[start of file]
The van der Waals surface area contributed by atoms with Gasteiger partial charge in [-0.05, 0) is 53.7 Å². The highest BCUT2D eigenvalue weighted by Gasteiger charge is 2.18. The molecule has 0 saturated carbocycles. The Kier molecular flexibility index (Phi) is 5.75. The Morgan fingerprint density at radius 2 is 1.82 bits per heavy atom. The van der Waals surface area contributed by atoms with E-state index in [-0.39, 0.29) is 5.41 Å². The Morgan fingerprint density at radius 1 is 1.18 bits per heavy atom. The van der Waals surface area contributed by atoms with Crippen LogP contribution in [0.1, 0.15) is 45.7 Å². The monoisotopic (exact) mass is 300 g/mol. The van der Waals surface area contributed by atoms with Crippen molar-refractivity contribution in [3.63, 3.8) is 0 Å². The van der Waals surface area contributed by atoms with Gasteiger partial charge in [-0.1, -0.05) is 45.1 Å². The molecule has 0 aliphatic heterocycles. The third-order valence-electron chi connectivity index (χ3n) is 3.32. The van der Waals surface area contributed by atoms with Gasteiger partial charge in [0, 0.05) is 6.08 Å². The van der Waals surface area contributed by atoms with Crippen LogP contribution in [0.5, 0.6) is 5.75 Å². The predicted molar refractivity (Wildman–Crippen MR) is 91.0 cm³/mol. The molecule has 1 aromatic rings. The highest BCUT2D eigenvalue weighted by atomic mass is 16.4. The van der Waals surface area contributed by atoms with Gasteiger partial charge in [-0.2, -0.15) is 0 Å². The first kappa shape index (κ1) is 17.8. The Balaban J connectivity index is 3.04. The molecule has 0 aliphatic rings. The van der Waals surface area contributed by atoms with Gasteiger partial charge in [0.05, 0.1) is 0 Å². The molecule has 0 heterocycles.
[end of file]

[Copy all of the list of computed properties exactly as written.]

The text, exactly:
The van der Waals surface area contributed by atoms with Gasteiger partial charge in [-0.05, 0) is 53.7 Å². The highest BCUT2D eigenvalue weighted by Gasteiger charge is 2.18. The molecule has 0 saturated carbocycles. The Kier molecular flexibility index (Phi) is 5.75. The Morgan fingerprint density at radius 2 is 1.82 bits per heavy atom. The van der Waals surface area contributed by atoms with E-state index in [-0.39, 0.29) is 5.41 Å². The Morgan fingerprint density at radius 1 is 1.18 bits per heavy atom. The van der Waals surface area contributed by atoms with Crippen LogP contribution in [0.1, 0.15) is 45.7 Å². The monoisotopic (exact) mass is 300 g/mol. The van der Waals surface area contributed by atoms with Crippen molar-refractivity contribution in [3.63, 3.8) is 0 Å². The van der Waals surface area contributed by atoms with Gasteiger partial charge in [-0.1, -0.05) is 45.1 Å². The molecule has 0 aliphatic heterocycles. The third-order valence-electron chi connectivity index (χ3n) is 3.32. The van der Waals surface area contributed by atoms with Gasteiger partial charge in [0, 0.05) is 6.08 Å². The van der Waals surface area contributed by atoms with Crippen LogP contribution in [0.5, 0.6) is 5.75 Å². The predicted molar refractivity (Wildman–Crippen MR) is 91.0 cm³/mol. The molecule has 1 aromatic rings. The highest BCUT2D eigenvalue weighted by atomic mass is 16.4. The van der Waals surface area contributed by atoms with Gasteiger partial charge in [-0.2, -0.15) is 0 Å². The first kappa shape index (κ1) is 17.8. The Balaban J connectivity index is 3.04. The molecule has 0 aliphatic rings. The van der Waals surface area contributed by atoms with Gasteiger partial charge in [0.05, 0.1) is 0 Å². The molecule has 0 heterocycles.